A blood test that’s been around for decades might have the potential to improve treatment for thousands of colon cancer patients.
Colon cancer, also known as colon cancer or bowel cancer, is the third most common non-skin cancer type in the world. The cancer usually begins as small, benign lumps of cells that form polyps in the colon. Without proper removal, these polyps can turn cancerous and cause symptoms such as abdominal pain, rectal bleeding, weakness, and fatigue. According to a recent report, the incidence of colorectal cancer is expected to increase by 60% to more than 2.2 million new cases and 1.1 million deaths by 2030.
Knowing the type of colon cancer profile of individual patients could make a tremendous impact in their outcomes. As such, researchers from the Mayo Clinic scoured the National Cancer Database for colon cancer information on close to 41,000 patients. They found that a biomarker, known as carcinoembryonic antigen (CEA) can help doctors reclassify stage 2 colon cancer patients from average risk to high risk.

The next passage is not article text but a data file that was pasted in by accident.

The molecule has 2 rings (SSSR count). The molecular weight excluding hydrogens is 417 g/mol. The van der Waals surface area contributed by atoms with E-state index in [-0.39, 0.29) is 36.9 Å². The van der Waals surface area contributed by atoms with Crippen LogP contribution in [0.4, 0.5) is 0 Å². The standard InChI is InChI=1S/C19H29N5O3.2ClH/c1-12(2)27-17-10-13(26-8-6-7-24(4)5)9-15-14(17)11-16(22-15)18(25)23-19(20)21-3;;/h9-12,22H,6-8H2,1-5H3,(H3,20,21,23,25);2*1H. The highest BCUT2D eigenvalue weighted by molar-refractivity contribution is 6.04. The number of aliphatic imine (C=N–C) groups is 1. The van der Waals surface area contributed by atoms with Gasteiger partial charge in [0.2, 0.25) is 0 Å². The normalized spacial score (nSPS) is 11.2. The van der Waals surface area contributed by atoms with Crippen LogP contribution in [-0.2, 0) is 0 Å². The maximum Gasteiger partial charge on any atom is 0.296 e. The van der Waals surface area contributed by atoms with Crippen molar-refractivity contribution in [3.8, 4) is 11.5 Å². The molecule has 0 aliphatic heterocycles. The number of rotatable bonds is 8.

"The decision to give a patient chemotherapy after surgery is not a light one, and physicians must weigh the risks and benefits," said Kellie Mathis, a Mayo Clinic colon and rectal surgeon, and the study’s senior author. "We are currently using the blood test to help make these difficult decisions, and we suggest other physicians do the same."
By correctly classifying stage 2 colon cancer patients as high risk, doctors are able to guide patients to more appropriate therapies. And this may mean the use of chemotherapy. The team found that for patients with high levels of CEA, the five-year survival rate was lower (66 percent) as compared to those without elevated levels of CEA (76 percent). However, those with elevated CEA and chemotherapy in conjunction with surgery seemed to have better outcomes than surgery alone.
The blood test also saves stage 2, low-risk colon cancer patients from having to endure chemotherapy treatments.
"There is no good reason for a physician to omit this blood test, and more work needs to be done to ensure that all patients receive it," said Dr. Mathis. "If a patient with a new diagnosis of stage 2 colon cancer has an elevated carcinoembryonic antigen level, physicians should consider chemotherapy in addition to surgery.”
The blood test for CEA is currently not used for the stratification of stage 2 colon cancer. Rather, this test is performed after a patient’s surgery, for monitoring purposes. But if performed at the onset, the researchers argue the results of this test would better inform physician decision on colon cancer treatment.
Additional source: Mayo Clinic